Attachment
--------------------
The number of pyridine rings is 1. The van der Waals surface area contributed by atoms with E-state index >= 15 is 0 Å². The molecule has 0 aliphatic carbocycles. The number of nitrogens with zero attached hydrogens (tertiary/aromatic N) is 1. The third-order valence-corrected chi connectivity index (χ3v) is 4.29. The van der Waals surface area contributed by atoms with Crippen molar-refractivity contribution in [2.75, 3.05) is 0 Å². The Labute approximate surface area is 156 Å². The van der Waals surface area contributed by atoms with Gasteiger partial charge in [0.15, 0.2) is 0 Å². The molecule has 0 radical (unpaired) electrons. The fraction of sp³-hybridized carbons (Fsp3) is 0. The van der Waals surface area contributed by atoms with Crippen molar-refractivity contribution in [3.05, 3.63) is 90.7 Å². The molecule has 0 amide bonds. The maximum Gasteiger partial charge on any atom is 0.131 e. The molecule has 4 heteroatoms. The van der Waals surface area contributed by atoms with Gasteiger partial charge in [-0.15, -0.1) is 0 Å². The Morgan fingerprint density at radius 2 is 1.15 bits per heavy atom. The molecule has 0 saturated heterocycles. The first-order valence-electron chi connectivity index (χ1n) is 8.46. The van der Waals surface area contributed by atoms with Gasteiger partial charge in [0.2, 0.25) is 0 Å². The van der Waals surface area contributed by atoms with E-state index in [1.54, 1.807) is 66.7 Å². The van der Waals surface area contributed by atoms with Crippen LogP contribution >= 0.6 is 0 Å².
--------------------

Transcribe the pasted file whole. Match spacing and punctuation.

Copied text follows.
The number of pyridine rings is 1. The van der Waals surface area contributed by atoms with E-state index >= 15 is 0 Å². The molecule has 0 aliphatic carbocycles. The number of nitrogens with zero attached hydrogens (tertiary/aromatic N) is 1. The third-order valence-corrected chi connectivity index (χ3v) is 4.29. The van der Waals surface area contributed by atoms with Crippen molar-refractivity contribution in [2.75, 3.05) is 0 Å². The Labute approximate surface area is 156 Å². The van der Waals surface area contributed by atoms with Gasteiger partial charge in [0.15, 0.2) is 0 Å². The molecule has 0 radical (unpaired) electrons. The fraction of sp³-hybridized carbons (Fsp3) is 0. The van der Waals surface area contributed by atoms with Crippen molar-refractivity contribution in [3.05, 3.63) is 90.7 Å². The molecule has 0 amide bonds. The maximum Gasteiger partial charge on any atom is 0.131 e. The molecule has 4 heteroatoms. The van der Waals surface area contributed by atoms with Gasteiger partial charge in [-0.15, -0.1) is 0 Å². The Morgan fingerprint density at radius 2 is 1.15 bits per heavy atom. The molecule has 0 saturated heterocycles. The first-order valence-electron chi connectivity index (χ1n) is 8.46. The van der Waals surface area contributed by atoms with Gasteiger partial charge in [0.2, 0.25) is 0 Å². The van der Waals surface area contributed by atoms with E-state index in [1.54, 1.807) is 66.7 Å². The van der Waals surface area contributed by atoms with Crippen LogP contribution >= 0.6 is 0 Å².